DISemployment: Letting the Rattner out of the bag
The American model of high productivity and low pay has [D] friends in high places. Former Obama adviser and General Motors (GM) car czar Steven Rattner argues that America's unemployment crisis is a sign of strength:
Perversely [by which we mean, "designedly"], the nagging high jobless rate reflects two of the most promising attributes of the American economy: its flexibility and its productivity. Eliminating jobs - with all the wrenching human costs - raises productivity and, thereby, competitiveness.
Unusually, US productivity grew right through the recession; normally, companies can't reduce costs fast enough to keep productivity from falling.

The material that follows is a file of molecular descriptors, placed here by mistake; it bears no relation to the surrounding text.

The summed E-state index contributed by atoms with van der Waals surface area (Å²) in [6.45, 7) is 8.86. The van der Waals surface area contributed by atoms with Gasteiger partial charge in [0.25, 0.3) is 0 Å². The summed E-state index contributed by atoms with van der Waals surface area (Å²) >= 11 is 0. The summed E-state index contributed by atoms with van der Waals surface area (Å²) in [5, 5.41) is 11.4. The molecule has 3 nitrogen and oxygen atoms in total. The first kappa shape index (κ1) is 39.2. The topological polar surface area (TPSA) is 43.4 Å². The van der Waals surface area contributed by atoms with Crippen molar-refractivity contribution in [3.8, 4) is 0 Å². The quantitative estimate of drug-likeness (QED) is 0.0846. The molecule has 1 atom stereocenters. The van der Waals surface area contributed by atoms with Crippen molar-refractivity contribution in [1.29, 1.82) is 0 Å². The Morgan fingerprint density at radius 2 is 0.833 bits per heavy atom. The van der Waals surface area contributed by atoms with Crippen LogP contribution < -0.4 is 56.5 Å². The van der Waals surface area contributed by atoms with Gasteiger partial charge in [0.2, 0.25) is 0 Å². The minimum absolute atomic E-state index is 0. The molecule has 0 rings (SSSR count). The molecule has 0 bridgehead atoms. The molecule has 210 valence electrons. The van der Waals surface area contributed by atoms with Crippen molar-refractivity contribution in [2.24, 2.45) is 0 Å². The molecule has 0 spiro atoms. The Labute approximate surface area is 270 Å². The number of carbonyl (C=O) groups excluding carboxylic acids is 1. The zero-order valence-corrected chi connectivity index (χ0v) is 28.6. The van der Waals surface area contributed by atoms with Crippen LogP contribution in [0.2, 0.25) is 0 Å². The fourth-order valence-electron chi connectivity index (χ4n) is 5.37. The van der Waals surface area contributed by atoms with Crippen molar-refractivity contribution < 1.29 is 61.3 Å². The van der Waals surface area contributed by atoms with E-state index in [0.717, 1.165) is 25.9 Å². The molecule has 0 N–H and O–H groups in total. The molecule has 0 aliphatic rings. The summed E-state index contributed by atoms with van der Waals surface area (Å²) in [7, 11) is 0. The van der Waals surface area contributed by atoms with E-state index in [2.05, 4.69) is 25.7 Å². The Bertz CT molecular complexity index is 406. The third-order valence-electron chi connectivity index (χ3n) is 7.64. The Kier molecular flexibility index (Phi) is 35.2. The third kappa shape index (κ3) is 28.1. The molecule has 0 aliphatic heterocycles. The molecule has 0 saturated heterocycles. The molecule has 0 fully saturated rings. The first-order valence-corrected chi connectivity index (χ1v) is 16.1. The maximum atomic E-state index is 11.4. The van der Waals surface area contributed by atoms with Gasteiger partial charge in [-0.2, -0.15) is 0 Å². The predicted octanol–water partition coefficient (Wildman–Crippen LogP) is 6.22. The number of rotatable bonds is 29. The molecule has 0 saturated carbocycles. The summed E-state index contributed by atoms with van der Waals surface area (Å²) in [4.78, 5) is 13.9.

That kind of efficiency is perhaps our [What you mean "we"?] most precious economic asset. However tempting it may be, we [who?] need to resist tinkering with the labor market [as if union busting weren't "tinkering"]. Policy proposals aimed too directly at raising employment may well collaterally end up dragging on productivity. [They're lazy. Let's torture 'em.]
Rattner comes dangerously close to articulating a full-unemployment policy.
Yeah, "articulating" is indeed the problem. Not in front of the peasants, Steve!
If you look at the actions, instead of the kabuki, and you tune out the liberals and the career "progressives" and the rest of the enablers giving Obama advice on doing what he's never shown any intention of doing, the elite policy objective of normalizing 10% nominal (20% real) DISemployment couldn't be more clear. And it's been achieved quite successfully, no?
They fired you pour encourager les autres. Get it? Clear now?